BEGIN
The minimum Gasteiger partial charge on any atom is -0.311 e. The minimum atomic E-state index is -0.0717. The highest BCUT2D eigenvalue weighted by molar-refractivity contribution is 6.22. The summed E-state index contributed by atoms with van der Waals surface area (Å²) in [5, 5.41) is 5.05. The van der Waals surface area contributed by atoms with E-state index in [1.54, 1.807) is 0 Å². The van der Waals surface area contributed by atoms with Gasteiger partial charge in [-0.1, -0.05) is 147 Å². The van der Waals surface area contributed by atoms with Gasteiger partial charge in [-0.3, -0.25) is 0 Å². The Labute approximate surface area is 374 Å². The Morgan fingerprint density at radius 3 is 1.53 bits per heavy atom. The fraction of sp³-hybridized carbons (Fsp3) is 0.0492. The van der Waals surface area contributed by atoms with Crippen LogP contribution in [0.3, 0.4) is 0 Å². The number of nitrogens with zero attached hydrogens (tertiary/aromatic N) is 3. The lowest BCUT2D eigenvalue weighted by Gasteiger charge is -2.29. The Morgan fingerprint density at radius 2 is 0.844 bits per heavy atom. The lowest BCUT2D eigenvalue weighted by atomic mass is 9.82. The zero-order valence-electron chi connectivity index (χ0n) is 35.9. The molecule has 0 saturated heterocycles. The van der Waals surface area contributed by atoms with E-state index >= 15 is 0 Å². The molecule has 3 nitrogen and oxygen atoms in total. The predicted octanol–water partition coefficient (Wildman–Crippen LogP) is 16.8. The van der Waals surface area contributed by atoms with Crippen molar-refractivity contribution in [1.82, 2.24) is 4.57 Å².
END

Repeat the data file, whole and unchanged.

The minimum Gasteiger partial charge on any atom is -0.311 e. The minimum atomic E-state index is -0.0717. The highest BCUT2D eigenvalue weighted by molar-refractivity contribution is 6.22. The summed E-state index contributed by atoms with van der Waals surface area (Å²) in [5, 5.41) is 5.05. The van der Waals surface area contributed by atoms with E-state index in [1.54, 1.807) is 0 Å². The van der Waals surface area contributed by atoms with Gasteiger partial charge in [-0.1, -0.05) is 147 Å². The van der Waals surface area contributed by atoms with Gasteiger partial charge in [-0.3, -0.25) is 0 Å². The Labute approximate surface area is 374 Å². The Morgan fingerprint density at radius 3 is 1.53 bits per heavy atom. The fraction of sp³-hybridized carbons (Fsp3) is 0.0492. The van der Waals surface area contributed by atoms with Crippen LogP contribution in [0.3, 0.4) is 0 Å². The number of nitrogens with zero attached hydrogens (tertiary/aromatic N) is 3. The lowest BCUT2D eigenvalue weighted by Gasteiger charge is -2.29. The Morgan fingerprint density at radius 2 is 0.844 bits per heavy atom. The lowest BCUT2D eigenvalue weighted by atomic mass is 9.82. The zero-order valence-electron chi connectivity index (χ0n) is 35.9. The molecule has 0 saturated heterocycles. The van der Waals surface area contributed by atoms with E-state index >= 15 is 0 Å². The molecule has 3 nitrogen and oxygen atoms in total. The predicted octanol–water partition coefficient (Wildman–Crippen LogP) is 16.8. The van der Waals surface area contributed by atoms with Crippen molar-refractivity contribution in [1.82, 2.24) is 4.57 Å².